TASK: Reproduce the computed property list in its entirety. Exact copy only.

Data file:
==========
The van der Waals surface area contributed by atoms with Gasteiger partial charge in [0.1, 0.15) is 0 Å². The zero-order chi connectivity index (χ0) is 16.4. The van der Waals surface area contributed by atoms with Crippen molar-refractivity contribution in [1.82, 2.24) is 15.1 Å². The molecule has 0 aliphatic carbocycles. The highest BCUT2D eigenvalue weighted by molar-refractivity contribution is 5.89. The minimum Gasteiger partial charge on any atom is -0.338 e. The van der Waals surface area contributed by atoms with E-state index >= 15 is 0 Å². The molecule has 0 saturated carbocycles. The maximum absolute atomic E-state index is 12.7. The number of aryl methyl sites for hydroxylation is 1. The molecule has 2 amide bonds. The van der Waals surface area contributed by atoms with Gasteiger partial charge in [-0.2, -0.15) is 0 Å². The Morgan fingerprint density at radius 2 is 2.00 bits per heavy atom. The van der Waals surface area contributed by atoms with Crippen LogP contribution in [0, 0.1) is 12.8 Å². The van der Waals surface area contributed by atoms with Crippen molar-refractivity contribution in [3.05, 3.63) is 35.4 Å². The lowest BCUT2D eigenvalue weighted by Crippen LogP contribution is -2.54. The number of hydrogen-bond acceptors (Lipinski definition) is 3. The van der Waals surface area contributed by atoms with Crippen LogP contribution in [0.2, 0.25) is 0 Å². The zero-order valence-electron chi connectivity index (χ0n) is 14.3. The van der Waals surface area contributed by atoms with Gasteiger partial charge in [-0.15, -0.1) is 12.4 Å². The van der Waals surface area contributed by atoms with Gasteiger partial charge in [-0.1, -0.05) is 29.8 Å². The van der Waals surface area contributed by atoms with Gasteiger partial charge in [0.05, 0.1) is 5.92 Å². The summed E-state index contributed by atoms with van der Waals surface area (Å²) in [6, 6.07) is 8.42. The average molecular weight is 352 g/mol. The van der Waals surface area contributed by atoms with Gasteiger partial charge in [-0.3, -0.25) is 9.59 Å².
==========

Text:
The van der Waals surface area contributed by atoms with Gasteiger partial charge in [0.1, 0.15) is 0 Å². The zero-order chi connectivity index (χ0) is 16.4. The van der Waals surface area contributed by atoms with Crippen molar-refractivity contribution in [1.82, 2.24) is 15.1 Å². The molecule has 0 aliphatic carbocycles. The highest BCUT2D eigenvalue weighted by molar-refractivity contribution is 5.89. The minimum Gasteiger partial charge on any atom is -0.338 e. The van der Waals surface area contributed by atoms with E-state index >= 15 is 0 Å². The molecule has 0 saturated carbocycles. The maximum absolute atomic E-state index is 12.7. The number of aryl methyl sites for hydroxylation is 1. The molecule has 2 amide bonds. The van der Waals surface area contributed by atoms with Gasteiger partial charge in [-0.2, -0.15) is 0 Å². The Morgan fingerprint density at radius 2 is 2.00 bits per heavy atom. The van der Waals surface area contributed by atoms with Crippen LogP contribution in [0, 0.1) is 12.8 Å². The van der Waals surface area contributed by atoms with Crippen molar-refractivity contribution in [3.05, 3.63) is 35.4 Å². The lowest BCUT2D eigenvalue weighted by Crippen LogP contribution is -2.54. The number of hydrogen-bond acceptors (Lipinski definition) is 3. The van der Waals surface area contributed by atoms with Crippen LogP contribution in [0.2, 0.25) is 0 Å². The zero-order valence-electron chi connectivity index (χ0n) is 14.3. The van der Waals surface area contributed by atoms with Gasteiger partial charge in [-0.15, -0.1) is 12.4 Å². The van der Waals surface area contributed by atoms with Gasteiger partial charge in [-0.1, -0.05) is 29.8 Å². The van der Waals surface area contributed by atoms with Gasteiger partial charge in [0.05, 0.1) is 5.92 Å². The summed E-state index contributed by atoms with van der Waals surface area (Å²) in [6, 6.07) is 8.42. The average molecular weight is 352 g/mol. The van der Waals surface area contributed by atoms with Gasteiger partial charge in [-0.3, -0.25) is 9.59 Å².